Posts Tagged ‘ bcprojects ’

Watch the Old Port Mann Bridge Disappear in 30 Seconds

It’s official. The old Port Mann Bridge has been completely dismantled and demolition work is now done. Built in 1964 as a key part of the Trans-Canada Highway, this iconic bridge spanned the Fraser River between Surrey and Coquitlam and served traffic moving in and out of Greater Vancouver for many, many years. Construction of the new 10 lane Port Mann Bridge required dismantling the old bridge, which began in December 2012. Why Couldn’t We Keep the Old Bridge?...

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Gorgeous View of a Safer Road 40 Near Lillooet

What a view! High above Bridge River, crews are putting the finishing touches on a new 17.5-metre-long, two-lane bridge to replace a deteriorating retaining wall on Road 40. The road is a crucial link between Lillooet and Gold Bridge, frequented by locals, tourists, commercial truck drivers and those from the forest and energy industries. Ministry staff shot this aerial footage of the work last month. The new bridge is expected to be open at the end of September 2015.

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A New Sign of the Times: It Pays to Slow Down in the Cone Zone

“Please slow down in the cone zone.” You might have heard us say these words before and with good reason: Construction zones can be full of countless unexpected hazards for workers and for you. It is in everyone’s best interest to slow down in the cone zone, in case you need to suddenly stop. In order to “drive home” the understanding that speeding in construction zones is unacceptable, we changed the wording on our work zone speed sign to...

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On Earth Day and Everyday – Green Matters to TranBC

Bike to Work Week

Have you ever wondered what the Ministry of Transportation and Infrastructure is doing to support green initiatives across the province? Look no further. In celebration of Earth Day we gathered some of our favourite green projects for you. We don’t think green for just one day out of a year, we work all year long to make sure sensitive ecosystems and wildlife are protected. That includes turtles… …and toads… …and caribou… and let’s not forget about bears, moose, deer,...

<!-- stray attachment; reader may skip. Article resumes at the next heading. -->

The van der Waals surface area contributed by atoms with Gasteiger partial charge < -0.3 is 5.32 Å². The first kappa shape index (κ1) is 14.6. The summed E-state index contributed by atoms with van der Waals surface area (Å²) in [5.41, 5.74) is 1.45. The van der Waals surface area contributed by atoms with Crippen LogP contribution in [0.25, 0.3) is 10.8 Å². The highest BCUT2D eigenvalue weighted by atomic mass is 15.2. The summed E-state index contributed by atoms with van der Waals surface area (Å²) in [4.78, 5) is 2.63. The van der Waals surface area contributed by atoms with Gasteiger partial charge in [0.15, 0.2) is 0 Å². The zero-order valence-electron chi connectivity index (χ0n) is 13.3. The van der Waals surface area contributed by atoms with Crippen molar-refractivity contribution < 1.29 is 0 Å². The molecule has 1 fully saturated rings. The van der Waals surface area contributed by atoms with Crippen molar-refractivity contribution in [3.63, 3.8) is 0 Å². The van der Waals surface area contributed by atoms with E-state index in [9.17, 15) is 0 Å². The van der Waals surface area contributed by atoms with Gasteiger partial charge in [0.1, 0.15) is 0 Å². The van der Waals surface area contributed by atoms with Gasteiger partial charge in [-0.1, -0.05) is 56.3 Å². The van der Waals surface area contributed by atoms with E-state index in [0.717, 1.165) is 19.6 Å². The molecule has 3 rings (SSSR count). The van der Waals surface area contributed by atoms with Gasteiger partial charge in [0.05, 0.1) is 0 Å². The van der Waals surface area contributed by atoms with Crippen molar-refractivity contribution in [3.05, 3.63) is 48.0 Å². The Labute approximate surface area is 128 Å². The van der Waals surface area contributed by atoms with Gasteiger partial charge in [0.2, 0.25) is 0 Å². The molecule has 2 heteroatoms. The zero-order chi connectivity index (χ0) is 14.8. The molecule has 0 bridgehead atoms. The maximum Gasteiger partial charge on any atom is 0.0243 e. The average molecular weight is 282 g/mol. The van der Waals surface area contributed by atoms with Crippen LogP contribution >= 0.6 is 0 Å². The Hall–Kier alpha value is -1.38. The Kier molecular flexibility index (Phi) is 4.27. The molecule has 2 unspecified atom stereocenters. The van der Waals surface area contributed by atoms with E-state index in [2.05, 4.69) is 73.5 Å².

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Behind the Scenes: Hanging From a Rock Face for Avalanche Safety

The Ministry of Transportation and Infrastructure Avalanche and Weather Program is changing the landscape of avalanche control in Canada. Dropping explosives from a helicopter has traditionally been our weapon of choice for triggering controlled avalanches. But some challenging terrain on Yellowhead Highway 16, between Terrace and Prince Rupert, has compelled our avalanche team to try harnessing snow and ice rather than letting it loose. In fall 2014, crews completed Canada’s second ever avalanche fencing installation at the 35 Mile...

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4 Paths to Protecting Painted Turtles in the Creston Valley

Gravel and sand with a sunny southern exposure… If you were selling real estate to Western Painted Turtles ready to lay eggs, this would be a hot property. However, the saying about “location, location, location” holds true for turtles as well as humans. When a perfectly warmed gravel and sand pile is a road shoulder alongside a well-travelled route like West Creston Road, this is a risky nesting spot due to road maintenance work like shoulder grading. To protect...

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Why There’s Heavy Machinery in the Lougheed Hwy Wetlands

There’s a careful balance between making highways safer and preserving nature. When we widened Lougheed Highway 7 to four lanes between Nelson and Wren streets in Mission a few years ago, we had to sacrifice a portion of local fish habitat. But we also committed to help restore that habitat, which is important for salmon and other wildlife along the Stave and Fraser rivers. Phase 1 of the restoration was completed at the Silverdale Wetland last year. And if...

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How We Helped Protect 1000s of Years of BC History on Vancouver Island

Recently, along the shores of the Tseycum First Nation on Vancouver Island, we worked in partnership with the Tseycum people to prevent a portion of the Patricia Bay beach from eroding and washing out West Saanich Road. But it turned out that road restoration was only a piece of what we accomplished here. We also expanded wildlife and salmon habitat at Wsikem Creek, helped protect and monitor precious artifacts and ancestral remains as well as create lasting relationships along...

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